Court denies Millard request to adjourn appeal on conviction for murdering his father
TORONTO — Ontario's highest court has denied a request from multiple murderer Dellen Millard to adjourn a hearing for an appeal of one of his convictions.
The Ontario Court of Appeal says Millard's hearing in his appeal regarding the murder of his father will go ahead as scheduled Friday.
The court is also hearing appeals this week of Millard and Mark Smich's convictions for the high-profile murders of Tim Bosma and Laura Babcock.
Justice Eileen Gillese, speaking on behalf of the three-judge panel, says there was no basis to grant the adjournment.
Millard, who is representing himself, asked for an adjournment until April or August so he could either get a lawyer's help or full representation to appeal his conviction for the 2012 murder of his father, a wealthy aviation executive whose death was originally ruled a suicide.
The lawyer for the Crown indicated the appeals had already undergone lengthy delays and Millard, who is also self-represented on the Bosma appeal, had failed to meet several extended deadlines to file his paperwork.
Lawyer Benita Wassenaar cited a case management judge who said in August 2021 that part of the problem stemmed from Millard's "unshakeable, but mistaken belief he is in charge of deciding" when the appeals will be heard.
Wassenaar pointed to Millard's lengthy history of making similar adjournment requests, including during the Babcock trial when a judge found he had enough money and time to get a lawyer.
Millard made his case for the adjournment Tuesday after lawyers wrapped up arguments in the Babcock appeal, the first of the three appeals scheduled this week.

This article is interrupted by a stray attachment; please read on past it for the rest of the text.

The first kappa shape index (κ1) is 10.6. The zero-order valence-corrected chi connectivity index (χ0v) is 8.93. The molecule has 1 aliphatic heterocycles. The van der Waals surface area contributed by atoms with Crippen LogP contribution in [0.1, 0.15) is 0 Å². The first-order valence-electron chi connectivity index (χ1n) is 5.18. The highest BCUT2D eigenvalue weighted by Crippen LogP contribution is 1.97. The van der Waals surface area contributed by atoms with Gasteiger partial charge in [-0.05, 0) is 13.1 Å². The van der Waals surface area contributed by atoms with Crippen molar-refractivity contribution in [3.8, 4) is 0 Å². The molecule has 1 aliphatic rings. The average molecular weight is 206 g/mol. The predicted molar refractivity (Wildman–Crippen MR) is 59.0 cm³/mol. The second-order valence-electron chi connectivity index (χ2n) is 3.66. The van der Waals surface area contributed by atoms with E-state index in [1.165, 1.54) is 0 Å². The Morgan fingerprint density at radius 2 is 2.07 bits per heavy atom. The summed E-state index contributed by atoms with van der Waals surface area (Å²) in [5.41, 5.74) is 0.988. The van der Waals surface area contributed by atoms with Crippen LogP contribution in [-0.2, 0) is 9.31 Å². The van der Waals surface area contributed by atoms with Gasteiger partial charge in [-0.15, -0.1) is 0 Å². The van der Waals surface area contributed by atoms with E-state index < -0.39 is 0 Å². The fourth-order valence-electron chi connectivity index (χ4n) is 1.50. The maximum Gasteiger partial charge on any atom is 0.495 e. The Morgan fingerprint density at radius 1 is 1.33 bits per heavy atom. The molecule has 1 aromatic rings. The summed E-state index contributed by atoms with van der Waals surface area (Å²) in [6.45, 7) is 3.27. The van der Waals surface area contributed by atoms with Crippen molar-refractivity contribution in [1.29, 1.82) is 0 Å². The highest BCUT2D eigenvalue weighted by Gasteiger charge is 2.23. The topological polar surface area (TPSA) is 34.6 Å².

On Wednesday the court will start to hear Millard and lawyers for his once-close friend Smich appeal their convictions for murdering Bosma, a 32-year-old man killed after he took the two men out for a test drive of his pickup truck in May 2013.
A jury in June 2016 first found Millard and Smich guilty of murdering Bosma. The trial heard Bosma's body was burned in an incinerator.
The Crown argued the same incinerator was used to get rid of the body of 23-year-old Babcock, theorizing Millard was motivated to kill his one-time lover to settle a love triangle with his then-current girlfriend. Babcock, whose body has never been found, vanished in July 2012.
Toronto police also reopened an investigation into Wayne Millard's death shortly after his son was charged with Bosman's murder. Dellen Millard said he found his father dead in his home with a bullet through his eye.
Millard was convicted of first-degree murder in his father's death.
This report by The Canadian Press was first published March 14, 2023.
Jordan Omstead, The Canadian Press